Council and state fight over who will kill the 'roo
THE responsibility for removing or destroying a kangaroo that injured a 67-year-old man in an attack last month has developed into a stand-off between Bundaberg Regional Council and the Department of Environment and Heritage Protection (EHP).
An EHP spokesman said under the Nature Conservation Act, the EHP issued damage mitigation permits to landholders or local authorities to manage or remove problem native wildlife.
"EHP is not responsible for managing or removing the wildlife itself," he said.
But Bargara Divisional representative Greg Barnes said Wednesday's incident at Apple Tree Creek, which saw EHP officers remove five pet kangaroos from private property, highlighted that native animal issues were the responsibility of the EHP.
Member for Burnett Stephen Bennett has also been drawn into the clash and said the Apple Creek Tree and the Bargara issues were very different circumstances and adhered to different sections of legislation.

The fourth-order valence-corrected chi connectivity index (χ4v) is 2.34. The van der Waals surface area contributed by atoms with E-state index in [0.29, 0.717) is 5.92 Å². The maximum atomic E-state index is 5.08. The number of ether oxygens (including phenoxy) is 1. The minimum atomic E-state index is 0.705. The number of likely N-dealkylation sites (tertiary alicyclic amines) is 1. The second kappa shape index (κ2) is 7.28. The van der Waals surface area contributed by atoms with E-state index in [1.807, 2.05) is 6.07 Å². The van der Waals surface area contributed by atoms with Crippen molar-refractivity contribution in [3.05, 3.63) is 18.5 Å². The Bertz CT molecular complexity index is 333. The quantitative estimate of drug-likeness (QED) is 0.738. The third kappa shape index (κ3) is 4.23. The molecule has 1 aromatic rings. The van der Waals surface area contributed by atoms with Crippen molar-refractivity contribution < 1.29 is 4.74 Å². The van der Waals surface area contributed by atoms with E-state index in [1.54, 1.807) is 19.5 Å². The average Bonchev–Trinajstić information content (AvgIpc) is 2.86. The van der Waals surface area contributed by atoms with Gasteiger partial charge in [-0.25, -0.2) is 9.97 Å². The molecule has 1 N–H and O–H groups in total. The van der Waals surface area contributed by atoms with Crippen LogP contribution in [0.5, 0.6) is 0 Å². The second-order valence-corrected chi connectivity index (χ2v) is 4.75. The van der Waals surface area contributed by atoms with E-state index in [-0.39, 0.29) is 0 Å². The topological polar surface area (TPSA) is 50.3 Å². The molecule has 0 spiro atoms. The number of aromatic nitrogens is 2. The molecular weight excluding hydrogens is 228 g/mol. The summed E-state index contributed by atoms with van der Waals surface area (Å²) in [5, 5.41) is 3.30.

"One is native animals being kept as pets in contravention to the Nature Conservation Act and the other is a wild animal coming on to private property," he said.
Mr Bennett said EHP wildlife officers contacted Bundaberg Regional Council about the situation when the attack occurred.
"They offered to help should council require a damage mitigation permit to remove the kangaroo," he said.
"No application has yet been received.
"For two and a half weeks we've asked council to apply for the permit so we can work with them and approve a damage mitigation permit which stipulates the methods that can be used to remove dangerous kangaroos."
But Cr Barnes said the responsibility lies with the department and local ratepayers shouldn't have to foot the bill for something the department was responsible for.
"We believe the onus to resolve this issue lies with EHP as wildlife is within its area of responsibility," Cr Barnes said.
"Enough is enough; we can't continue to have our constituents put at risk.
"This kangaroo has been seen in the parkland and playgrounds around Nielson's Beach, southward along the Bargara Esplanade and as far as The Basin at the northern end of Kelly's Beach.
"Given that these areas are among those most frequented by residents and visitors alike, the potential danger of allowing this kangaroo to continue roaming in this area is unacceptable."